As a kid, losing a tooth is paramount to winning the grade school lottery. You are now a celebrity. Everyone offers their congratulations and a magical fairy shows up to give you money.
Somewhere between the money-bearing pillow and the toothless smiles for the photographer on picture day, losing teeth became less enchanting. As an adult, losing teeth isn’t as simple as waiting until you come of age (we’re way passed that part). Now it’s a scheduled and intentional extraction procedure designed to care for your mouth. We are talking about a tooth extraction.
Reasons For Pulling A Tooth
While adult teeth are meant to last a lifetime, sometimes they are removed in order to preserve dental and overall personal health. There are several reasons why pulling teeth is the answer.
- A crowded mouth: If your teeth are too big for your mouth, one or more may need to be removed to make room for the others. This is often done to prepare for braces so that your teeth have adequate room to grow in correctly. This is also why wisdom teeth are commonly removed.
- Tooth decay: If a tooth has too much damage or decay and can’t be restored, pulling teeth might be required. You don’t want the decay to spread to other teeth, and if a bad tooth is beyond repair, it is important to address it while the problem is confined to that tooth. Untreated hopeless teeth can cause unhealthy infections that affect your body. There are several options to fill the gap including bridges or implants.
- Infection: The roots of teeth can be infected depending on the extent of decay. If this is the case, and it can’t be fixed with antibiotics or a root canal, an extraction will be necessary.
- Risk of Infection: Sometimes teeth are pulled simply because the risk is too great. This may be the case for chemotherapy, radiation, or organ transplant patients.
Different Ways To Pull Teeth
Although effective, the old fashioned string and a door trick or ice skate method is not the ideal way to do a tooth extraction. Extractions can be categorized as either simple or surgical.
- Simple tooth extraction: A simple tooth extraction does not require sectioning or splitting the tooth itself nor removal of bone surrounding the tooth. Typically simple extractions only require instruments to lean on the tooth for removal.
- Surgical tooth extraction: Surgical tooth extraction does require the tooth to be sectioned and occasionally bone to be removed.
Both simple and surgical extractions at renew Institute in Louisville, KY can be easily accomplished. Our goal is to carefully preserve gum and bone structure so that this site can later host a dental implant if that is desired.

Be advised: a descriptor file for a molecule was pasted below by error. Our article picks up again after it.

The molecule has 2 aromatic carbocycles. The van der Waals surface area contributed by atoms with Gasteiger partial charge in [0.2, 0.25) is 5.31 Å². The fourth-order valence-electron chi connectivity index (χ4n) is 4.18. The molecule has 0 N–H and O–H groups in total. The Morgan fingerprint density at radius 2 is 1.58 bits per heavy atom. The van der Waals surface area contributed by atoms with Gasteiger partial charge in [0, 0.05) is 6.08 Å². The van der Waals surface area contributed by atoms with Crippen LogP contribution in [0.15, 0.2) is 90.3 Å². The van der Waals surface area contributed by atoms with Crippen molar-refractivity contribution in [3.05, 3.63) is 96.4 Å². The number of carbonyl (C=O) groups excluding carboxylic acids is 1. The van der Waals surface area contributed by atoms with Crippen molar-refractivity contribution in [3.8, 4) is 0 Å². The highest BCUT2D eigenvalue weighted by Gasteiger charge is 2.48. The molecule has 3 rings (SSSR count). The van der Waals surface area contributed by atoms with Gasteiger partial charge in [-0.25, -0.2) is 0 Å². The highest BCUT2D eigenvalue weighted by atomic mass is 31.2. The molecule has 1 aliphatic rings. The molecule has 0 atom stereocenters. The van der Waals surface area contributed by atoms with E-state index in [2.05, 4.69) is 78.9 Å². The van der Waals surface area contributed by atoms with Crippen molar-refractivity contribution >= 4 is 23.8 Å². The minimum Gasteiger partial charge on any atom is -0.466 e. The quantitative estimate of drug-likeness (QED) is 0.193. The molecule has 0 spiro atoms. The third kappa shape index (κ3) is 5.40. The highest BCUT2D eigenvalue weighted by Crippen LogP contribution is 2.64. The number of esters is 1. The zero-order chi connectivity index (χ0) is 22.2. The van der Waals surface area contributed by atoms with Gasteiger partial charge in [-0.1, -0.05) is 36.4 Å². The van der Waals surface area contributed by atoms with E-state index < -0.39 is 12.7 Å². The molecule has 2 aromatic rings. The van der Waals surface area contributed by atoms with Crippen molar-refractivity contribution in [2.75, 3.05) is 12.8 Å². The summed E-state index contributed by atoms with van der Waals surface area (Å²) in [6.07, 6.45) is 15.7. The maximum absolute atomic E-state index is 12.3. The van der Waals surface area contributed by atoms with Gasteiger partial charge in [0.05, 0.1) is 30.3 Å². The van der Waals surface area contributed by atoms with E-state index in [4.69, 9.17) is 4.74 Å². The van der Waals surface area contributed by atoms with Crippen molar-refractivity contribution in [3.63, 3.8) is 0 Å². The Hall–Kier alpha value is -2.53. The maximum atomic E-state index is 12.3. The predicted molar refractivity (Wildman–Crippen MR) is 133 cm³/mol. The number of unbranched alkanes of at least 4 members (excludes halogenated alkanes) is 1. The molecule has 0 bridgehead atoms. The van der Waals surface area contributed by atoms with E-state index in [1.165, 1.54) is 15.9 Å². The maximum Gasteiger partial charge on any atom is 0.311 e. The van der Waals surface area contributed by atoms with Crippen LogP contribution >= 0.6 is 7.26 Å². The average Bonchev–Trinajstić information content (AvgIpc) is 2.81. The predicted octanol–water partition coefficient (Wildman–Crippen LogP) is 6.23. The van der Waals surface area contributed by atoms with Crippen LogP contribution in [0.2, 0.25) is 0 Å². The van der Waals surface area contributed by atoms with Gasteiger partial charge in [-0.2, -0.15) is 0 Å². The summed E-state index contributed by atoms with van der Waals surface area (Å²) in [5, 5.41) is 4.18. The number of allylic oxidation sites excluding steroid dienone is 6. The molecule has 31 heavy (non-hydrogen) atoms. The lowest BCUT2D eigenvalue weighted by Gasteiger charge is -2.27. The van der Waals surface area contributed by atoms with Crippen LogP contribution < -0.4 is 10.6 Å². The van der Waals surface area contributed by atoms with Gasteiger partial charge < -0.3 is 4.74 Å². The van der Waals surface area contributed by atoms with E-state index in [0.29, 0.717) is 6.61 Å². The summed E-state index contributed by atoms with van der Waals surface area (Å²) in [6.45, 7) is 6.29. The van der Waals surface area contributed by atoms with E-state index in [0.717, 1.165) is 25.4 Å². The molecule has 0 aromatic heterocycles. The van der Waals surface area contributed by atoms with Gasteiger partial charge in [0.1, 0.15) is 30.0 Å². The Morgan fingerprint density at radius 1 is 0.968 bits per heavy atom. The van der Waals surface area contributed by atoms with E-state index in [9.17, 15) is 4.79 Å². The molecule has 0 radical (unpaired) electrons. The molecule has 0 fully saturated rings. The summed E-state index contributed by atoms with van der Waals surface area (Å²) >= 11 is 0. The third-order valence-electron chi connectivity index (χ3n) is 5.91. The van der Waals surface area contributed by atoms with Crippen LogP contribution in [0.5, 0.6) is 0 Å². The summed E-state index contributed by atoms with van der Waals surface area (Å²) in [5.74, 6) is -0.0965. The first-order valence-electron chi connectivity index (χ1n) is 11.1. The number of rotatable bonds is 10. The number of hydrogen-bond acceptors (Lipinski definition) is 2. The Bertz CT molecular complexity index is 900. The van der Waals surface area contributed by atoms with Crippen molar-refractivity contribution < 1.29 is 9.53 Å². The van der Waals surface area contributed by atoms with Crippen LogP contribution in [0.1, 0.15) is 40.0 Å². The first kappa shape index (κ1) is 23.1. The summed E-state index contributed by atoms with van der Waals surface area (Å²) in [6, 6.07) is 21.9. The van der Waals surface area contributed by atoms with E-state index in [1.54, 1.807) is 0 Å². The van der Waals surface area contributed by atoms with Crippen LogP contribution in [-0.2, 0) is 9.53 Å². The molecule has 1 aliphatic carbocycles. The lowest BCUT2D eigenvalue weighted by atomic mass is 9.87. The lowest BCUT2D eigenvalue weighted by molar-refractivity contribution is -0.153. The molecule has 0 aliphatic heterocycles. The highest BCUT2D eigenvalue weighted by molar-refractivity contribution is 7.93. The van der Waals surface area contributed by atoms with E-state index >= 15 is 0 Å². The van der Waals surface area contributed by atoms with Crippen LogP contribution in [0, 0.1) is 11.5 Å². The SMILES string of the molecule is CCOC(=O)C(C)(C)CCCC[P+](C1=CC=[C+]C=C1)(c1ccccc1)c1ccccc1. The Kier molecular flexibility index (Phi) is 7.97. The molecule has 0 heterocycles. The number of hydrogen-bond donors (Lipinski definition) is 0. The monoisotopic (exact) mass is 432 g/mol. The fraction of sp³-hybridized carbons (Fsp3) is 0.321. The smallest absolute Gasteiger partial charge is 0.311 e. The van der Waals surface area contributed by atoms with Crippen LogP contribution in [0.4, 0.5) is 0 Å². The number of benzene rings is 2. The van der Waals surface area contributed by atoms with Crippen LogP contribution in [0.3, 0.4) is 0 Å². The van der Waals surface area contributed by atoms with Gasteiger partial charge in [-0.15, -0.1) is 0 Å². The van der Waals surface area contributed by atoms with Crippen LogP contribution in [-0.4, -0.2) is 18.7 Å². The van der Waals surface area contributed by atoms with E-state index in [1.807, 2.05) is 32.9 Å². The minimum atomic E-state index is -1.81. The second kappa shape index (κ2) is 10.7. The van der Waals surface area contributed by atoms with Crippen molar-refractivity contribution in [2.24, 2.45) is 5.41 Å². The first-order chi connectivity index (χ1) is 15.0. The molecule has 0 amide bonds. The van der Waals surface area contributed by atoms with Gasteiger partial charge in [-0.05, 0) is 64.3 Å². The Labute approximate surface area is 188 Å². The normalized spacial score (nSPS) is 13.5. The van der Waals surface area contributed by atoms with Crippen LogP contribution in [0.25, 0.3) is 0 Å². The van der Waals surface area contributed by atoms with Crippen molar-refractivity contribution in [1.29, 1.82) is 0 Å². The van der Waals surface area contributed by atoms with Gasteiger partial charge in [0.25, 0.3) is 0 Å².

Aftercare Of Tooth Pulling
At renew Institute in Louisville, KY, we want to make sure our patients are comfortable in our office and when we send them home. To assist with healing after an extraction, we utilize platelet rich plasma (PRP) and platelet rich growth factor (PRF or PRGF) to improve your post-operative experience and enhance healing.
After your tooth extraction, you will be given some aftercare tips to help the healing process. These instructions are designed to help you recover quickly and experience less pain. If you follow these instructions, the entire healing process should be easy.
- Ice Packs: We will provide ice packs and suggest cold liquids just in case, but most patients do not experience notable swelling. If you do need an ice-pack, apply it 20 minutes off and on throughout the subsequent day until pain and swelling have been reduced. Do not forgo sleep to apply ice.
- Gauze: In place of gauze pads, we use your tissues (PRP/PRF – extracted via a simple blood draw while you nap) as your personally produced bandaid, thus bleeding is well controlled and not something to be concerned about.
- Medication: Take all medications as prescribed.
- Rest: You’ll want to allow yourself time to rest and relax for the first 24 hours. This is not the time to plan a big project, make important phone calls, change your will, or post anything to social media accounts that cannot be retracted. Do not plan to go back to work or continue your regular routine the following day.
- Eating and Drinking: The day after the procedure, stick with only soft foods, such as yogurt, pudding, and applesauce. As you heal over the next few days, you can slowly reintroduce other foods into your diet. Do not use a straw for the first 24 hours. This can loosen blood clots causing a dry socket.
- Teeth Brushing: Don’t rinse or bother the site for 24 hours after the tooth extraction. You want to allow the site to clot and heal correctly. After 24 hours, add a half-teaspoon of salt to eight ounces of warm water to rinse out your mouth. You may brush and floss your teeth like normal, but avoid the extraction site until it has healed completely.
Signs You Need To Call Your Dentist
After your tooth extraction, it’s normal to feel some discomfort or mild soreness. Please notify us if you experience any of the following:
- Excessive bleeding that lasts longer than 12 hours: This could be a sign that your blood is not clotting correctly and may need to be addressed by us.
- Fever, chills, or nausea: This could be a sign of an infection that requires an immediate change in antibiotics. This will typically occur 5-7 days after extraction.
- Swelling or redness at the site: This is another common sign of infection and you should notify our office ASAP.
FAQs About Pulling Teeth